Cades Cove

img_4073We spent much of our first full day in the Smokies visiting Cades Cove, an isolated valley that was home to generations of settlers prior to the formation of the national park. Its well-preserved structures and scenic views make it a popular destination, evidenced by the fact that we joined a long line of slow-moving, bumper-to-bumper traffic. We’re certain those pioneers would be surprised to see so many people traveling through their little valley to take selfies and imagine their hardscrabble life.

Named after a Cherokee chief, Cades Cove was originally home to a Cherokee hunting camp. The first Euro-American settlers arrived there in 1818, led by John Oliver and his wife, Lucretia. The Olivers spent their first winters in the abandoned Cherokee huts, but within a few years, they had established a small farm. The cabin they built in 1822 still stands sentinel at the valley’s entrance. Descendants of the Olivers occupied the home until the mid-1930s, when they were forced out by the Park Commission overseeing the development of Great Smoky Mountains National Park.

Initially, the valley was forested, but a hundred years of farming and logging left it a vast meadow. Today, the National Park Service maintains several buildings that represent pioneer life in the 19th century, including the Oliver homestead and several other primitive cabins, a few churches, some barns and a grist mill.

Of particular interest was the grist mill, constructed in 1868 by John Cable. A series of elaborate channels were constructed along Mill Creek and Forge Creek to divert enough water to power the mill’s wheel. Nearby is a large house, constructed in 1879, that was used as a general store before being purchased by John Cable’s daughter, Rebecca, for her home. To give visitors a better sense of community life, the Park Service moved several other buildings from elsewhere in the cove to the mill site, including a barn, a carriage house, a chicken coop, a molasses still, a sorghum press, and a blacksmith shop.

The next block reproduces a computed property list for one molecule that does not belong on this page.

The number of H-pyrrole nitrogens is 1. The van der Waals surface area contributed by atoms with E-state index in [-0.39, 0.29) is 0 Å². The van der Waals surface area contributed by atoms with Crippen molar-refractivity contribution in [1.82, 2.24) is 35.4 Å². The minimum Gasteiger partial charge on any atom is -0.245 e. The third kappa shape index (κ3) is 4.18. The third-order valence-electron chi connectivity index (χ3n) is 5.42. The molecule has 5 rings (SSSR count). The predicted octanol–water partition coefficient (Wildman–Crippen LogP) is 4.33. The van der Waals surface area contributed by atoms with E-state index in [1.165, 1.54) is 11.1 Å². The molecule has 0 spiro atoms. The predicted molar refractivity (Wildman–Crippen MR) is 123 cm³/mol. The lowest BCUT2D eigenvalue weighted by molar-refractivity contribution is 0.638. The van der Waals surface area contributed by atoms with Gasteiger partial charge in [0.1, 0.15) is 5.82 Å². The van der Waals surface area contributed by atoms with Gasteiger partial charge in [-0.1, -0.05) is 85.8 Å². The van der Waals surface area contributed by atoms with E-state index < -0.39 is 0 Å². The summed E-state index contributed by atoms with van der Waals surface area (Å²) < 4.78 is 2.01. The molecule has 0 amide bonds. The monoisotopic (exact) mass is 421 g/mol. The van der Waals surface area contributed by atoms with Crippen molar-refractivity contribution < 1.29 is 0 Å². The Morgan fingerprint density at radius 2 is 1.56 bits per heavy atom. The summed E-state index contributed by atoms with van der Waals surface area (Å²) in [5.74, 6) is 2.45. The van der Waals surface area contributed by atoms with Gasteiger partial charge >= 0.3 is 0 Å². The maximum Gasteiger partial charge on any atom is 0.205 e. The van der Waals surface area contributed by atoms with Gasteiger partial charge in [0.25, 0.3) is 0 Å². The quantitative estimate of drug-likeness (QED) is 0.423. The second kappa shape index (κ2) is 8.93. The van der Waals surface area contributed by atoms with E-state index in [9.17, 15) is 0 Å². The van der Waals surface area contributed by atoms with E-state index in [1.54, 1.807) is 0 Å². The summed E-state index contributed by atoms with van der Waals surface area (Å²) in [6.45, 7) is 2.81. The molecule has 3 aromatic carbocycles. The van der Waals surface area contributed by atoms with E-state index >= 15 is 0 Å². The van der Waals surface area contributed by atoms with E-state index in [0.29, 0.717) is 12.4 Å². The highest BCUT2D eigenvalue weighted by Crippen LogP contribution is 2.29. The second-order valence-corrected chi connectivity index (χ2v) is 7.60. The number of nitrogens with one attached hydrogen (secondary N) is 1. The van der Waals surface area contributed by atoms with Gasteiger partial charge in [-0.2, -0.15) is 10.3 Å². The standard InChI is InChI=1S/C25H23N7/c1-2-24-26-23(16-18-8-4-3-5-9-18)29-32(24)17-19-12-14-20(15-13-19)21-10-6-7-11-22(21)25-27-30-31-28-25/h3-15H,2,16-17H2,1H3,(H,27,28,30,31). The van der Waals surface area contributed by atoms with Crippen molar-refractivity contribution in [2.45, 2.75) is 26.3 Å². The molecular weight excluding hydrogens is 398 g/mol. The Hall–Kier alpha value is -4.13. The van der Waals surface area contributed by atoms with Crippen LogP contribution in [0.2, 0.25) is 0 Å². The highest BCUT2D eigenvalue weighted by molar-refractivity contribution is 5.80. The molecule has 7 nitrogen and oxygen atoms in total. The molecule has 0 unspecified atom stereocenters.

Eventually, we made our way back to base camp, where we met a newly wedded couple from Florida and enjoyed a crackling campfire under a starlit sky.

We learned a few lessons worth sharing:

  1. Driving through Gatlinburg to get into the park is a necessary evil. Brace yourself.
  2. If you come upon a vehicle stopped in the middle of the road, it’s likely the result of a bear sighting. Get your camera ready.
  3. Driving through Gatlinburg to get back to base camp is a necessary evil. Brace yourself.